received many letters regarding NAVTEP from commenters who are 
affiliated with two Indian tribes and one tribal organization and 
appreciate hearing their views. We understand the commenters' desire 
for the Department to hold a new competition so that their particular 
tribe or tribal organization may have an opportunity to receive funding 
and provide services to their tribal members under NAVTEP. Indeed, the 
possibility of providing a new opportunity for new eligible applicants 
to apply for NAVTEP funding was one important consideration in our 
deliberations over whether to propose a waiver of 34 CFR 75.250. In 
reaching our decision to propose the waiver, we considered the best 
interests of all potential applicants and students served by NAVTEP 
under current circumstances. With a waiver of 34 CFR 75.250, current 
NAVTEP projects would be funded for a sixth year. Many program 
managers, including several commenters, believe multi-year projects are 
desirable because they provide the time needed to develop and implement 
highly effective programs. While extending current multi-year projects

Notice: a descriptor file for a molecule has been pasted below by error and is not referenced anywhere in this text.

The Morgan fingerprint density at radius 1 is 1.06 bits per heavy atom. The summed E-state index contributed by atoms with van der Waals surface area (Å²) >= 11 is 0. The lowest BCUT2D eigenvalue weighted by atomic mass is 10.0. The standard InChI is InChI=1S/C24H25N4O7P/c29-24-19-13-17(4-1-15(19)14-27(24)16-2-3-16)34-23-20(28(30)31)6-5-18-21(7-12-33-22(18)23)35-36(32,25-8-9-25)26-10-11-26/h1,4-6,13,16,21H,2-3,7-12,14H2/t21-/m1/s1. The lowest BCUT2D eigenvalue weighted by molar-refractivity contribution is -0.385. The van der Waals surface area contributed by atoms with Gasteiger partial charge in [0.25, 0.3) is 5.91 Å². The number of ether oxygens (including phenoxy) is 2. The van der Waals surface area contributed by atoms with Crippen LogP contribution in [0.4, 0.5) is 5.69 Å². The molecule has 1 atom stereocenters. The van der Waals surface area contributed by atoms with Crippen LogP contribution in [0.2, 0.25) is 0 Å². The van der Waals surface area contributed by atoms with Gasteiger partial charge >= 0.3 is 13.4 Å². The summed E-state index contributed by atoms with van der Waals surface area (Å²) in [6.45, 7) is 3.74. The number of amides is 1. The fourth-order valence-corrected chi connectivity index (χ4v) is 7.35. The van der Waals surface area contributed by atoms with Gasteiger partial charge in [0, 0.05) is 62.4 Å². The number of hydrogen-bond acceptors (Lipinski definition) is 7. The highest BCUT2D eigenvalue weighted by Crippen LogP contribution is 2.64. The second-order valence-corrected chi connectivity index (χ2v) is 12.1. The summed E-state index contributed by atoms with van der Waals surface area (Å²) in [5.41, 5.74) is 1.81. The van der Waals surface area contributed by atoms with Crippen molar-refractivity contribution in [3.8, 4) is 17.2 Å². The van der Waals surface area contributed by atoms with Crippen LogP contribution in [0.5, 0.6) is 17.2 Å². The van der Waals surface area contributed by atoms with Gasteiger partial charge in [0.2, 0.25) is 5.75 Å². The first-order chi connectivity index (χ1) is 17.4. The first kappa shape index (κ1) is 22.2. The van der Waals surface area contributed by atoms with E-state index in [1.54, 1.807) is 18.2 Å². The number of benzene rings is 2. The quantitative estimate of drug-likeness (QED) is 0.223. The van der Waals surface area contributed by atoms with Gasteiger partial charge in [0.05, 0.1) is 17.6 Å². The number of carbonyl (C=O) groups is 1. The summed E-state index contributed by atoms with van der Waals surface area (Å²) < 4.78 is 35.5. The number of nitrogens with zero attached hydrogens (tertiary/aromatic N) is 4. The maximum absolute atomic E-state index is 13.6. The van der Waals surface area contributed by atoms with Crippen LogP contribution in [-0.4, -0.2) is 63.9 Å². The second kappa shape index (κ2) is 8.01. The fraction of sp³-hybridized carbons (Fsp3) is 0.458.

has the advantage of providing current grantees the opportunity to more 
fully develop their vocational education programs and may be more cost-
effective programmatically, we recognize that it also serves to delay 
opportunities for unfunded eligible applicants to compete for funds and 
develop new projects.
    While examining the possible effects of a waiver on potential 
applicants, we looked at the history of competitions under NAVTEP. We 
found that, while over 500 federally recognized Indian tribes are 
eligible to apply for NAVTEP competitions, on the average, only 78 
tribes actually apply during a competition. Further, we found that 
during the last two competitions several of the then-current applicants 
submitted very strong applications, and, as a result, many of the same